Dainty meshwork aspect of Aglaophyton
Lower Devonian plant Aglaophyton
( = Rhynia major),
which is abundantly seen in the Rhynie chert (Fig.1), does
not often show a distinct view of its epidermis. The rare cases where
it does may look surprisingly different as a result of not yet
explained peculiarities of fossilisation.
Fig.1 (right): Aglaophyton
sections in Rhynie
chert, in various states of decay; one fragment seen in lateral view,
with uncommonly well
preserved epidermis pattern. See enlarged details. Width of the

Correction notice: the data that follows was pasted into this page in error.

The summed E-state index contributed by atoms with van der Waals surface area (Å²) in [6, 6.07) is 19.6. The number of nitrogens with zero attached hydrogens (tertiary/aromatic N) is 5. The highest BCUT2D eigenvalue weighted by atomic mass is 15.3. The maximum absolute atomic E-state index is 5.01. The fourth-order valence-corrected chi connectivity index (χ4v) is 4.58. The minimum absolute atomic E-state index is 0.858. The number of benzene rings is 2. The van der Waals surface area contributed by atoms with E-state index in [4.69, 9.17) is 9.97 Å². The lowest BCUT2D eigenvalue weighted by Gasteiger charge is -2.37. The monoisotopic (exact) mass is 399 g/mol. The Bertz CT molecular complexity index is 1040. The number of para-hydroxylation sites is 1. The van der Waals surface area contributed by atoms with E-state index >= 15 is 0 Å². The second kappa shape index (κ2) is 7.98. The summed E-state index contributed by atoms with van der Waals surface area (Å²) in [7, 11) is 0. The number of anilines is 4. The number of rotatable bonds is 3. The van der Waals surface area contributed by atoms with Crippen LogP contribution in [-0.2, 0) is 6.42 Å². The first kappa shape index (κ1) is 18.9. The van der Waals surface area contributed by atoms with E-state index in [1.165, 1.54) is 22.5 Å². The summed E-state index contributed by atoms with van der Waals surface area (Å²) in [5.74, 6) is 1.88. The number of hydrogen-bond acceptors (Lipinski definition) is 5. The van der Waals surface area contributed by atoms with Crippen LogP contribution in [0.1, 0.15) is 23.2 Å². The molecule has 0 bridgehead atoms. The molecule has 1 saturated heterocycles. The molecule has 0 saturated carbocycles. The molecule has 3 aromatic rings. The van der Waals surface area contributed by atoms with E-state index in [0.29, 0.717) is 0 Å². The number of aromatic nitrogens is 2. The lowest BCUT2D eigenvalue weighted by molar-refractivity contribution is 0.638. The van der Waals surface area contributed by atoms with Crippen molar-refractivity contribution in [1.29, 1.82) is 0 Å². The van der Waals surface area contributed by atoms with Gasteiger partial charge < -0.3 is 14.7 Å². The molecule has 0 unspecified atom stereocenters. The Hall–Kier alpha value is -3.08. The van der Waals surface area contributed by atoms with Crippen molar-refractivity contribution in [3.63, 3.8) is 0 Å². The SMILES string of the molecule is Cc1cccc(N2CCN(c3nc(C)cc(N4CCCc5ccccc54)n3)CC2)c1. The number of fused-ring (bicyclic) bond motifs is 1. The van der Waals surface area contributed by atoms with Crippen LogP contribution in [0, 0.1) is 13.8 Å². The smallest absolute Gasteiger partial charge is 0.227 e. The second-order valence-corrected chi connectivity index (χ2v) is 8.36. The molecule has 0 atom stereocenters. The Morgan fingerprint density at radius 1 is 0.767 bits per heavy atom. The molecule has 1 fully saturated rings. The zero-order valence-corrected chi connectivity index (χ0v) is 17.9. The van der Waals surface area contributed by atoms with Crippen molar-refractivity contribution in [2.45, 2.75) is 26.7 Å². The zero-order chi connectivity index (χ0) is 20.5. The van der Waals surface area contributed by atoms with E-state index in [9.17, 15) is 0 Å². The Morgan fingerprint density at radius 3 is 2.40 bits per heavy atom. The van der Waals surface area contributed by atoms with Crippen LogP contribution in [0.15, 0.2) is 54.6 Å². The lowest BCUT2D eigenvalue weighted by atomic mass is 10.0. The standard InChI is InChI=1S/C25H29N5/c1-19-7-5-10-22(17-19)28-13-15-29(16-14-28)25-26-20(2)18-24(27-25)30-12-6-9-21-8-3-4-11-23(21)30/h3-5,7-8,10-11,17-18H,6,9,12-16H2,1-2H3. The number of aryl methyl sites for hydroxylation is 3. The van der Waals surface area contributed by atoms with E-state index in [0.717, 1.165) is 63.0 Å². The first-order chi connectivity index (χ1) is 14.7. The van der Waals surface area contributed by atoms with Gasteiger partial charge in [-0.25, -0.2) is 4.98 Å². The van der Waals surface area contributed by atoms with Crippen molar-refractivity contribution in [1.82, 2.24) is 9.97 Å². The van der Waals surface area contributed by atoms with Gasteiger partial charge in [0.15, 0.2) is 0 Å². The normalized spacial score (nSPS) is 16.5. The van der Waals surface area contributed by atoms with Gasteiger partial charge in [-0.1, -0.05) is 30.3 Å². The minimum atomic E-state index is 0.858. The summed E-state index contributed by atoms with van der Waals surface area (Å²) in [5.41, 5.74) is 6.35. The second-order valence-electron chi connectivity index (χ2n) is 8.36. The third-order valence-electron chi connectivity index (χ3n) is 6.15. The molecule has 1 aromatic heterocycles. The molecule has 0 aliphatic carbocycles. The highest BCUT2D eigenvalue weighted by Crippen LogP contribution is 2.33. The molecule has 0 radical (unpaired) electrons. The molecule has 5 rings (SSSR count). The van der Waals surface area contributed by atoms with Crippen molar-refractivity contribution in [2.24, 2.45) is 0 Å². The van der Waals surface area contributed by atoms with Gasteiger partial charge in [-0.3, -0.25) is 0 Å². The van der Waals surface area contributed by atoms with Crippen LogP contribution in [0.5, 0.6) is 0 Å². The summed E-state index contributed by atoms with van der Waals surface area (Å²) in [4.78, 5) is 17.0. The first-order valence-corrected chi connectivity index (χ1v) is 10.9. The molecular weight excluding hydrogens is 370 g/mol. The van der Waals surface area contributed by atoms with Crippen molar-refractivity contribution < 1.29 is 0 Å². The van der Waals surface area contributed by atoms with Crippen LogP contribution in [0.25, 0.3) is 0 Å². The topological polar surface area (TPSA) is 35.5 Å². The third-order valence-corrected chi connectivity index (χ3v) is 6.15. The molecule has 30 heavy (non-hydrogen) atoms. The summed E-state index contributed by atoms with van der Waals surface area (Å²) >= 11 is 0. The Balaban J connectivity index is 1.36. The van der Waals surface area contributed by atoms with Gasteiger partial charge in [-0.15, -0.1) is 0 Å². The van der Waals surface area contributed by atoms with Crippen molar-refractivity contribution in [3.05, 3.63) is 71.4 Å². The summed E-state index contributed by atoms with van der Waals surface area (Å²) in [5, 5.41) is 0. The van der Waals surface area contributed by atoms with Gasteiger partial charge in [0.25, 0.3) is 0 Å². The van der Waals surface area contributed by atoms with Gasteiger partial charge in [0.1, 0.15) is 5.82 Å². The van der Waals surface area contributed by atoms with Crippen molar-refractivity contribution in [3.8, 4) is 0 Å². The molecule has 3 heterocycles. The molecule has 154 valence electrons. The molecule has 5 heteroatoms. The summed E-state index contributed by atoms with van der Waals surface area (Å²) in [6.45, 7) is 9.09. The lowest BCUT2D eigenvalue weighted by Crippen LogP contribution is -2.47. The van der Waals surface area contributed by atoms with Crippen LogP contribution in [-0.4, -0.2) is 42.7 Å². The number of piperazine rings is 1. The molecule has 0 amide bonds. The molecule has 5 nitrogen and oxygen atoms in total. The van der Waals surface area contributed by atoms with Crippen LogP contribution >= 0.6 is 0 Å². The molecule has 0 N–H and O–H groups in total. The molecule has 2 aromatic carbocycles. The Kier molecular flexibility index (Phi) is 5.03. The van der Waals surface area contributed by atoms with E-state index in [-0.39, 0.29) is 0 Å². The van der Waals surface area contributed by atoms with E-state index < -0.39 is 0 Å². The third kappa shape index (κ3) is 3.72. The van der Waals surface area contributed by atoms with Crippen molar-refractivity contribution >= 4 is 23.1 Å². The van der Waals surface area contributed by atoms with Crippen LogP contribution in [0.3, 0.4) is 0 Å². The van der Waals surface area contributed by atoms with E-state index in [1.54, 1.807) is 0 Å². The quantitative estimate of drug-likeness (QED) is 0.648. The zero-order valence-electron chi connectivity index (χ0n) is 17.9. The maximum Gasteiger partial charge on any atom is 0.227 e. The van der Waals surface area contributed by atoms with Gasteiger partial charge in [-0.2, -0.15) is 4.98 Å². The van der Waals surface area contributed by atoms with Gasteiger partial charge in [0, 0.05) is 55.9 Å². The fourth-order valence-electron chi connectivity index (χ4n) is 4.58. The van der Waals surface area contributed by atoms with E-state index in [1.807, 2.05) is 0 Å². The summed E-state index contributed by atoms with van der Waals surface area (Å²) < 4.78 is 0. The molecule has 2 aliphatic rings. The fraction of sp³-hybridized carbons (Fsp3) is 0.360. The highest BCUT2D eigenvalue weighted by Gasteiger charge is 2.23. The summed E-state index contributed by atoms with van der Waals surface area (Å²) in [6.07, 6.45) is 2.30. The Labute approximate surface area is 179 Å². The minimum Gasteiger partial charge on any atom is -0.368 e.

Fig.2 (left): Aglaophyton
with unevenly distributed stomata, detail of
Fig.1. Width of the picture 8mm.
Fig.3 (below left): Aglaophyton
detail of Fig.1, width of the picture 3mm.
Fig.4 (at the bottom): Aglaophyton
epidermis, detail of Fig.1, only one stoma seen here,
width of the picture 2.3mm.
The unexpectedly distinct surface pattern is apparently
brought about by tiny grooves filled with cuticle substance between
adjacent epidermis cells. The meshwork appears even more delicate in
Fig.4. Cell edges beneath the surface are faintly seen through the
chalcedony on a few cells in Figs.3,4.
A quite different and even more enigmatic aspect of the epidermis of Aglaophyton
is shown in Rhynie Chert News 6,
where there is a conspicuous polygonal black frame with
fitting shape placed right below the upper face of every epidermis